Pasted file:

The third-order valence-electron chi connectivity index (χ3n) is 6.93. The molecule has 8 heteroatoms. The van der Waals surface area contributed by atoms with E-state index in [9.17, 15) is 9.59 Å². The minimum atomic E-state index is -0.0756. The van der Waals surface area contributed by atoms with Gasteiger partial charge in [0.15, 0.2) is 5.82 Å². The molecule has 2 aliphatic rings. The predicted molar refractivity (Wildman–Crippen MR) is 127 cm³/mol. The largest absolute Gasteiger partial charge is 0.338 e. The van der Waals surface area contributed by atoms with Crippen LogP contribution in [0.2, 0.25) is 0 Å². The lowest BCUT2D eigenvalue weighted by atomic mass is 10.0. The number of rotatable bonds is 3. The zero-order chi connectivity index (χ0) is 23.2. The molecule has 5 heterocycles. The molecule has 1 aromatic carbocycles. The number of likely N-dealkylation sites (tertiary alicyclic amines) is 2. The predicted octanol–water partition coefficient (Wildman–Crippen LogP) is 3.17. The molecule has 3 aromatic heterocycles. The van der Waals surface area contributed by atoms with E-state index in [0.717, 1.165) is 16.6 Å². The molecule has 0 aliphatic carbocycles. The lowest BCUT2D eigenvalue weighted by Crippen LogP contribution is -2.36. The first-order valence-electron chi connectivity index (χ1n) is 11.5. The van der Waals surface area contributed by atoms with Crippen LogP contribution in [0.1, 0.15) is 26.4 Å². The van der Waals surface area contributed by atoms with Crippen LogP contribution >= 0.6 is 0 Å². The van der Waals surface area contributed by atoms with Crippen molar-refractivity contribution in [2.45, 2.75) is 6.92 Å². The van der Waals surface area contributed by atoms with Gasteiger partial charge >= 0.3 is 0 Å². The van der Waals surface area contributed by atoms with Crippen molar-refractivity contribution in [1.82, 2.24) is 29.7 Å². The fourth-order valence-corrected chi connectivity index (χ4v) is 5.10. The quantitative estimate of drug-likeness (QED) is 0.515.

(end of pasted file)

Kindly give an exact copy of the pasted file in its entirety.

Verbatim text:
The third-order valence-electron chi connectivity index (χ3n) is 6.93. The molecule has 8 heteroatoms. The van der Waals surface area contributed by atoms with E-state index in [9.17, 15) is 9.59 Å². The minimum atomic E-state index is -0.0756. The van der Waals surface area contributed by atoms with Gasteiger partial charge in [0.15, 0.2) is 5.82 Å². The molecule has 2 aliphatic rings. The predicted molar refractivity (Wildman–Crippen MR) is 127 cm³/mol. The largest absolute Gasteiger partial charge is 0.338 e. The van der Waals surface area contributed by atoms with Crippen LogP contribution in [0.2, 0.25) is 0 Å². The lowest BCUT2D eigenvalue weighted by atomic mass is 10.0. The number of rotatable bonds is 3. The zero-order chi connectivity index (χ0) is 23.2. The molecule has 5 heterocycles. The molecule has 1 aromatic carbocycles. The number of likely N-dealkylation sites (tertiary alicyclic amines) is 2. The predicted octanol–water partition coefficient (Wildman–Crippen LogP) is 3.17. The molecule has 3 aromatic heterocycles. The van der Waals surface area contributed by atoms with E-state index in [0.717, 1.165) is 16.6 Å². The molecule has 0 aliphatic carbocycles. The lowest BCUT2D eigenvalue weighted by Crippen LogP contribution is -2.36. The first-order valence-electron chi connectivity index (χ1n) is 11.5. The van der Waals surface area contributed by atoms with Crippen LogP contribution in [0.1, 0.15) is 26.4 Å². The van der Waals surface area contributed by atoms with Crippen LogP contribution >= 0.6 is 0 Å². The van der Waals surface area contributed by atoms with Crippen molar-refractivity contribution in [2.45, 2.75) is 6.92 Å². The van der Waals surface area contributed by atoms with Gasteiger partial charge >= 0.3 is 0 Å². The van der Waals surface area contributed by atoms with Crippen molar-refractivity contribution in [1.82, 2.24) is 29.7 Å². The fourth-order valence-corrected chi connectivity index (χ4v) is 5.10. The quantitative estimate of drug-likeness (QED) is 0.515.